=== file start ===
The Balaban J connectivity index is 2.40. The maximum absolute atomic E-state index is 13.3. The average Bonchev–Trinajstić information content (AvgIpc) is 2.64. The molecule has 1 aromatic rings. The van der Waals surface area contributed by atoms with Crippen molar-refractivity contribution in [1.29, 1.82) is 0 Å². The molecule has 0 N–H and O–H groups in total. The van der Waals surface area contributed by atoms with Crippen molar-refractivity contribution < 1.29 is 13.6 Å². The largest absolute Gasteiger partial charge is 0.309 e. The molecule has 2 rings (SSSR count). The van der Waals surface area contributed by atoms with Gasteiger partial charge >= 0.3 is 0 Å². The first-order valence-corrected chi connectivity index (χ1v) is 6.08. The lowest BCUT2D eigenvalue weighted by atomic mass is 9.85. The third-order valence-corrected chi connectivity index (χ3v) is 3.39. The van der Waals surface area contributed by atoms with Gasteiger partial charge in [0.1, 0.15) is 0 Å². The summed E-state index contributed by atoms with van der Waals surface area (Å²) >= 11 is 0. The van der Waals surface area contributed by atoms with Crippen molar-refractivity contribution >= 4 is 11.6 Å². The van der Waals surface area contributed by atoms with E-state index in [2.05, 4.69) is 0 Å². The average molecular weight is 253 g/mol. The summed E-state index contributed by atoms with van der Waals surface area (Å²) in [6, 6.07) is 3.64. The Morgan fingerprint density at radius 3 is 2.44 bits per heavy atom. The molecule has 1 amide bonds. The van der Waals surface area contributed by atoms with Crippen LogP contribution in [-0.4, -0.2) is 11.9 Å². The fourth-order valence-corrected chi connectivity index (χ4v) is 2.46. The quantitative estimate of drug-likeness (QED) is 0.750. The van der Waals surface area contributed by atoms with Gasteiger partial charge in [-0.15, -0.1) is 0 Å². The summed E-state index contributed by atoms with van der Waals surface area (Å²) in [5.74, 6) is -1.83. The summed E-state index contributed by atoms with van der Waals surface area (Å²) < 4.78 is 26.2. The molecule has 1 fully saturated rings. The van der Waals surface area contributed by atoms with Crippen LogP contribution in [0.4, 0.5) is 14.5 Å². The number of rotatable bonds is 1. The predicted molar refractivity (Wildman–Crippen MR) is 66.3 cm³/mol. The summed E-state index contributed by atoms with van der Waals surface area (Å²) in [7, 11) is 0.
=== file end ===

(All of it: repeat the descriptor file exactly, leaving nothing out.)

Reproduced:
The Balaban J connectivity index is 2.40. The maximum absolute atomic E-state index is 13.3. The average Bonchev–Trinajstić information content (AvgIpc) is 2.64. The molecule has 1 aromatic rings. The van der Waals surface area contributed by atoms with Crippen molar-refractivity contribution in [1.29, 1.82) is 0 Å². The molecule has 0 N–H and O–H groups in total. The van der Waals surface area contributed by atoms with Crippen molar-refractivity contribution < 1.29 is 13.6 Å². The largest absolute Gasteiger partial charge is 0.309 e. The molecule has 2 rings (SSSR count). The van der Waals surface area contributed by atoms with Gasteiger partial charge >= 0.3 is 0 Å². The first-order valence-corrected chi connectivity index (χ1v) is 6.08. The lowest BCUT2D eigenvalue weighted by atomic mass is 9.85. The third-order valence-corrected chi connectivity index (χ3v) is 3.39. The van der Waals surface area contributed by atoms with Gasteiger partial charge in [0.1, 0.15) is 0 Å². The summed E-state index contributed by atoms with van der Waals surface area (Å²) >= 11 is 0. The van der Waals surface area contributed by atoms with Crippen molar-refractivity contribution >= 4 is 11.6 Å². The van der Waals surface area contributed by atoms with E-state index in [2.05, 4.69) is 0 Å². The average molecular weight is 253 g/mol. The summed E-state index contributed by atoms with van der Waals surface area (Å²) in [6, 6.07) is 3.64. The Morgan fingerprint density at radius 3 is 2.44 bits per heavy atom. The molecule has 1 amide bonds. The van der Waals surface area contributed by atoms with Crippen LogP contribution in [-0.4, -0.2) is 11.9 Å². The fourth-order valence-corrected chi connectivity index (χ4v) is 2.46. The quantitative estimate of drug-likeness (QED) is 0.750. The van der Waals surface area contributed by atoms with Gasteiger partial charge in [-0.15, -0.1) is 0 Å². The summed E-state index contributed by atoms with van der Waals surface area (Å²) in [5.74, 6) is -1.83. The summed E-state index contributed by atoms with van der Waals surface area (Å²) < 4.78 is 26.2. The molecule has 1 fully saturated rings. The van der Waals surface area contributed by atoms with Crippen LogP contribution in [0.4, 0.5) is 14.5 Å². The number of rotatable bonds is 1. The predicted molar refractivity (Wildman–Crippen MR) is 66.3 cm³/mol. The summed E-state index contributed by atoms with van der Waals surface area (Å²) in [7, 11) is 0.